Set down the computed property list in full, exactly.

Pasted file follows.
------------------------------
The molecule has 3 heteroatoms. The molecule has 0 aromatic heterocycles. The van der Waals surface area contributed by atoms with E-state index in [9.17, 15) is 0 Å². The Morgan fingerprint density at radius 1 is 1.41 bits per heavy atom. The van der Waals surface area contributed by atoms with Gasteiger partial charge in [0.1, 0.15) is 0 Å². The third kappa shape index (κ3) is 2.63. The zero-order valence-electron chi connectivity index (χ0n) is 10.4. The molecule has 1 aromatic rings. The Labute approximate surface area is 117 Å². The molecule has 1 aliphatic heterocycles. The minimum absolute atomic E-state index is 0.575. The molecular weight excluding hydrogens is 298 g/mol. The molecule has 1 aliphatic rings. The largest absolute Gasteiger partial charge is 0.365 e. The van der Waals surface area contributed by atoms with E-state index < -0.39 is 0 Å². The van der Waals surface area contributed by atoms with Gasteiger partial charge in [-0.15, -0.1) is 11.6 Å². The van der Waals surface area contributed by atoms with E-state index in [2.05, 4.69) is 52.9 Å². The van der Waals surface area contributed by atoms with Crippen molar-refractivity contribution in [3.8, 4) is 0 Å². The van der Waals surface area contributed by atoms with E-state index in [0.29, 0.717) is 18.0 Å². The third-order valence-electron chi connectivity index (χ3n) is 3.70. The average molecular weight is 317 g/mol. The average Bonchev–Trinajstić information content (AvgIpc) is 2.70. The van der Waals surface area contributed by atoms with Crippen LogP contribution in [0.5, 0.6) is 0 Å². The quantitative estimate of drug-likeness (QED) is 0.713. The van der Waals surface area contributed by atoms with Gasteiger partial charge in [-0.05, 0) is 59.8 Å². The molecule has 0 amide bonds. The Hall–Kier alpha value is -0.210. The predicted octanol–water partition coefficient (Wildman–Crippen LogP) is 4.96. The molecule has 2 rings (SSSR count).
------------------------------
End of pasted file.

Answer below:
The molecule has 3 heteroatoms. The molecule has 0 aromatic heterocycles. The van der Waals surface area contributed by atoms with E-state index in [9.17, 15) is 0 Å². The Morgan fingerprint density at radius 1 is 1.41 bits per heavy atom. The van der Waals surface area contributed by atoms with Gasteiger partial charge in [0.1, 0.15) is 0 Å². The third kappa shape index (κ3) is 2.63. The zero-order valence-electron chi connectivity index (χ0n) is 10.4. The molecule has 1 aromatic rings. The Labute approximate surface area is 117 Å². The molecule has 1 aliphatic heterocycles. The minimum absolute atomic E-state index is 0.575. The molecular weight excluding hydrogens is 298 g/mol. The molecule has 1 aliphatic rings. The largest absolute Gasteiger partial charge is 0.365 e. The van der Waals surface area contributed by atoms with E-state index < -0.39 is 0 Å². The van der Waals surface area contributed by atoms with Gasteiger partial charge in [-0.15, -0.1) is 11.6 Å². The van der Waals surface area contributed by atoms with E-state index in [2.05, 4.69) is 52.9 Å². The van der Waals surface area contributed by atoms with Crippen molar-refractivity contribution in [3.8, 4) is 0 Å². The van der Waals surface area contributed by atoms with E-state index in [0.29, 0.717) is 18.0 Å². The third-order valence-electron chi connectivity index (χ3n) is 3.70. The average molecular weight is 317 g/mol. The average Bonchev–Trinajstić information content (AvgIpc) is 2.70. The van der Waals surface area contributed by atoms with Crippen LogP contribution in [0.5, 0.6) is 0 Å². The quantitative estimate of drug-likeness (QED) is 0.713. The van der Waals surface area contributed by atoms with Gasteiger partial charge in [-0.05, 0) is 59.8 Å². The molecule has 0 amide bonds. The Hall–Kier alpha value is -0.210. The predicted octanol–water partition coefficient (Wildman–Crippen LogP) is 4.96. The molecule has 2 rings (SSSR count).